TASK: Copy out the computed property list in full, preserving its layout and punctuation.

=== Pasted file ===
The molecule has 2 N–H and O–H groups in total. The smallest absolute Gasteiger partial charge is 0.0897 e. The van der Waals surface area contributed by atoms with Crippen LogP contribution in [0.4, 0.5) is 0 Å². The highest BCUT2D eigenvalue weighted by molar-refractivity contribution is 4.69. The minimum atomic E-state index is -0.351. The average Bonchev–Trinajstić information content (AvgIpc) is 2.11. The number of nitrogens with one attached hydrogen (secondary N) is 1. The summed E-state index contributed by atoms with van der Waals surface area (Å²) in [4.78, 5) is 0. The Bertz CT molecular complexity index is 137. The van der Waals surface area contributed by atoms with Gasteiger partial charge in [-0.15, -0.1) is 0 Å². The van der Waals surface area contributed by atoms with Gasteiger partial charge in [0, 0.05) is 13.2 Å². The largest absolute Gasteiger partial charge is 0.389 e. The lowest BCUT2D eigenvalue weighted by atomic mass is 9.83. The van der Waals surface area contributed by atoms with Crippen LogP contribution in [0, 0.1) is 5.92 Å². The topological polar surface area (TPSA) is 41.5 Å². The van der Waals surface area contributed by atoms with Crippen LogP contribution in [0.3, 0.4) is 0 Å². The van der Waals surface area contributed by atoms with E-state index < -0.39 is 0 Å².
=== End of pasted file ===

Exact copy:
The molecule has 2 N–H and O–H groups in total. The smallest absolute Gasteiger partial charge is 0.0897 e. The van der Waals surface area contributed by atoms with Crippen LogP contribution in [0.4, 0.5) is 0 Å². The highest BCUT2D eigenvalue weighted by molar-refractivity contribution is 4.69. The minimum atomic E-state index is -0.351. The average Bonchev–Trinajstić information content (AvgIpc) is 2.11. The number of nitrogens with one attached hydrogen (secondary N) is 1. The summed E-state index contributed by atoms with van der Waals surface area (Å²) in [4.78, 5) is 0. The Bertz CT molecular complexity index is 137. The van der Waals surface area contributed by atoms with Gasteiger partial charge in [-0.15, -0.1) is 0 Å². The van der Waals surface area contributed by atoms with Gasteiger partial charge in [0, 0.05) is 13.2 Å². The largest absolute Gasteiger partial charge is 0.389 e. The lowest BCUT2D eigenvalue weighted by atomic mass is 9.83. The van der Waals surface area contributed by atoms with Crippen LogP contribution in [0, 0.1) is 5.92 Å². The topological polar surface area (TPSA) is 41.5 Å². The van der Waals surface area contributed by atoms with Crippen LogP contribution in [0.3, 0.4) is 0 Å². The van der Waals surface area contributed by atoms with E-state index < -0.39 is 0 Å².